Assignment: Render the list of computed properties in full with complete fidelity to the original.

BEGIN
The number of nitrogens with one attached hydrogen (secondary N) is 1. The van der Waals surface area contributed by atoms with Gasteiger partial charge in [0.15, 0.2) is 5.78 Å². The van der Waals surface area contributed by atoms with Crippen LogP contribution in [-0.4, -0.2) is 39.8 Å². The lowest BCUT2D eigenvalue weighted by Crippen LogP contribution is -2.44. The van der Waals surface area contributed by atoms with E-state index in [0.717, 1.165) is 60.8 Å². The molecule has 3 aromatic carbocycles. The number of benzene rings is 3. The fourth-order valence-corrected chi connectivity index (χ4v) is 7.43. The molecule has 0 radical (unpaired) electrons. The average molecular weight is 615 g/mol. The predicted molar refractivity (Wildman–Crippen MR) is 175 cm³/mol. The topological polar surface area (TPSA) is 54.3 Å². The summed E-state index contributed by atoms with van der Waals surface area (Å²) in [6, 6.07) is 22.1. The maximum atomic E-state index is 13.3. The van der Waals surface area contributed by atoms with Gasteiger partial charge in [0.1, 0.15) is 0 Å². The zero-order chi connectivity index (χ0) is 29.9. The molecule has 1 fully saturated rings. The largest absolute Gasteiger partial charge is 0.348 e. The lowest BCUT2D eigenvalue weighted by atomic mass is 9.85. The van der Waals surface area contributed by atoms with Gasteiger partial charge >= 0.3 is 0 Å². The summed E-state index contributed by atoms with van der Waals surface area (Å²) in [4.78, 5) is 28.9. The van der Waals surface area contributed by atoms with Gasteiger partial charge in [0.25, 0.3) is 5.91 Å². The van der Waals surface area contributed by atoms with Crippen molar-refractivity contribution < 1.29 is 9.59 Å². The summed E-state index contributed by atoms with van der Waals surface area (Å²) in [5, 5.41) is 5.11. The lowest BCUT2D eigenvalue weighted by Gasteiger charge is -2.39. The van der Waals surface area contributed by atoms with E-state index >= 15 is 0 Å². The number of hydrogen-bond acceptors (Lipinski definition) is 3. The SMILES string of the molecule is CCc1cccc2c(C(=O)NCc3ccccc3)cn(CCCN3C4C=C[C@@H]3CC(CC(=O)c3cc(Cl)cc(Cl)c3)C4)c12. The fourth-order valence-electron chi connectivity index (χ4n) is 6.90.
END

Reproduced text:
The number of nitrogens with one attached hydrogen (secondary N) is 1. The van der Waals surface area contributed by atoms with Gasteiger partial charge in [0.15, 0.2) is 5.78 Å². The van der Waals surface area contributed by atoms with Crippen LogP contribution in [-0.4, -0.2) is 39.8 Å². The lowest BCUT2D eigenvalue weighted by Crippen LogP contribution is -2.44. The van der Waals surface area contributed by atoms with E-state index in [0.717, 1.165) is 60.8 Å². The molecule has 3 aromatic carbocycles. The number of benzene rings is 3. The fourth-order valence-corrected chi connectivity index (χ4v) is 7.43. The molecule has 0 radical (unpaired) electrons. The average molecular weight is 615 g/mol. The predicted molar refractivity (Wildman–Crippen MR) is 175 cm³/mol. The topological polar surface area (TPSA) is 54.3 Å². The summed E-state index contributed by atoms with van der Waals surface area (Å²) in [6, 6.07) is 22.1. The maximum atomic E-state index is 13.3. The van der Waals surface area contributed by atoms with Gasteiger partial charge in [0.1, 0.15) is 0 Å². The zero-order chi connectivity index (χ0) is 29.9. The molecule has 1 fully saturated rings. The largest absolute Gasteiger partial charge is 0.348 e. The lowest BCUT2D eigenvalue weighted by atomic mass is 9.85. The van der Waals surface area contributed by atoms with Gasteiger partial charge >= 0.3 is 0 Å². The summed E-state index contributed by atoms with van der Waals surface area (Å²) in [4.78, 5) is 28.9. The van der Waals surface area contributed by atoms with Gasteiger partial charge in [0.25, 0.3) is 5.91 Å². The van der Waals surface area contributed by atoms with Crippen molar-refractivity contribution < 1.29 is 9.59 Å². The summed E-state index contributed by atoms with van der Waals surface area (Å²) in [5, 5.41) is 5.11. The lowest BCUT2D eigenvalue weighted by Gasteiger charge is -2.39. The van der Waals surface area contributed by atoms with E-state index >= 15 is 0 Å². The number of hydrogen-bond acceptors (Lipinski definition) is 3. The SMILES string of the molecule is CCc1cccc2c(C(=O)NCc3ccccc3)cn(CCCN3C4C=C[C@@H]3CC(CC(=O)c3cc(Cl)cc(Cl)c3)C4)c12. The fourth-order valence-electron chi connectivity index (χ4n) is 6.90.